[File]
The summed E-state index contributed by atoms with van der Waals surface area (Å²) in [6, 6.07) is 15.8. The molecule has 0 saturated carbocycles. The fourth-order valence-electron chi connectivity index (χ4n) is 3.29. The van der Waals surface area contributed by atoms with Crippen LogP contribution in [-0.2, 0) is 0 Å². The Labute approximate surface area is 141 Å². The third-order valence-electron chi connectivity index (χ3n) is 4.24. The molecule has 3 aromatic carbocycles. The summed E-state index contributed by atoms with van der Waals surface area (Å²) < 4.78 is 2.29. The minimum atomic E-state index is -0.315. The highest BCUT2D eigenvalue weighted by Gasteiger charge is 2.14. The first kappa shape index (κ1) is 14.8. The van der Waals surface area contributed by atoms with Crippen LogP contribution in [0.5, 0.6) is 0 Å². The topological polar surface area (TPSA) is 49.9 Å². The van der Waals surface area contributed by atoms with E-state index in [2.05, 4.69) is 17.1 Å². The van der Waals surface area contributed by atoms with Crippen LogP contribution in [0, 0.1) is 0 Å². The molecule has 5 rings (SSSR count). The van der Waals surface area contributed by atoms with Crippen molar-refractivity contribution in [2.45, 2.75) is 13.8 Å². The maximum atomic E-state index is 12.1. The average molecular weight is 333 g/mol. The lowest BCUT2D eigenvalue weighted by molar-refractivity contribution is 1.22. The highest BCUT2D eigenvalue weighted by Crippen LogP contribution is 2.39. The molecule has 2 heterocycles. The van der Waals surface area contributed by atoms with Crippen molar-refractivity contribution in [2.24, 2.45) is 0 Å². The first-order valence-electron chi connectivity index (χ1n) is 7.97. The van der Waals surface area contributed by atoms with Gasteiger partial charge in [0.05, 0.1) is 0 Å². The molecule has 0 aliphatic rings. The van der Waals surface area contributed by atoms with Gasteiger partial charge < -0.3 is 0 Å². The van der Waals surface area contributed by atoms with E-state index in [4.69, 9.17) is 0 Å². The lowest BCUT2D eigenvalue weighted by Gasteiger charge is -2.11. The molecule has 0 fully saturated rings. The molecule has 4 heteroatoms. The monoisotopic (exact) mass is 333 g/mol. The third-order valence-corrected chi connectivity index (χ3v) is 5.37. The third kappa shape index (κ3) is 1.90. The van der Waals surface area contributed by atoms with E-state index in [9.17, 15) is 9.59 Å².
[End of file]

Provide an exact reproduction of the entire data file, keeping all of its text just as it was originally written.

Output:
The summed E-state index contributed by atoms with van der Waals surface area (Å²) in [6, 6.07) is 15.8. The molecule has 0 saturated carbocycles. The fourth-order valence-electron chi connectivity index (χ4n) is 3.29. The van der Waals surface area contributed by atoms with Crippen LogP contribution in [-0.2, 0) is 0 Å². The Labute approximate surface area is 141 Å². The third-order valence-electron chi connectivity index (χ3n) is 4.24. The molecule has 3 aromatic carbocycles. The summed E-state index contributed by atoms with van der Waals surface area (Å²) < 4.78 is 2.29. The minimum atomic E-state index is -0.315. The highest BCUT2D eigenvalue weighted by Gasteiger charge is 2.14. The first kappa shape index (κ1) is 14.8. The van der Waals surface area contributed by atoms with Crippen LogP contribution in [0.5, 0.6) is 0 Å². The topological polar surface area (TPSA) is 49.9 Å². The van der Waals surface area contributed by atoms with E-state index in [2.05, 4.69) is 17.1 Å². The van der Waals surface area contributed by atoms with Crippen LogP contribution in [0, 0.1) is 0 Å². The molecule has 5 rings (SSSR count). The van der Waals surface area contributed by atoms with Crippen molar-refractivity contribution in [2.45, 2.75) is 13.8 Å². The maximum atomic E-state index is 12.1. The average molecular weight is 333 g/mol. The lowest BCUT2D eigenvalue weighted by molar-refractivity contribution is 1.22. The highest BCUT2D eigenvalue weighted by Crippen LogP contribution is 2.39. The molecule has 2 heterocycles. The van der Waals surface area contributed by atoms with Crippen molar-refractivity contribution in [2.24, 2.45) is 0 Å². The first-order valence-electron chi connectivity index (χ1n) is 7.97. The van der Waals surface area contributed by atoms with Gasteiger partial charge in [0.05, 0.1) is 0 Å². The molecule has 0 aliphatic rings. The van der Waals surface area contributed by atoms with Gasteiger partial charge < -0.3 is 0 Å². The van der Waals surface area contributed by atoms with E-state index in [4.69, 9.17) is 0 Å². The lowest BCUT2D eigenvalue weighted by Gasteiger charge is -2.11. The molecule has 0 fully saturated rings. The molecule has 4 heteroatoms. The monoisotopic (exact) mass is 333 g/mol. The third-order valence-corrected chi connectivity index (χ3v) is 5.37. The third kappa shape index (κ3) is 1.90. The van der Waals surface area contributed by atoms with E-state index in [9.17, 15) is 9.59 Å².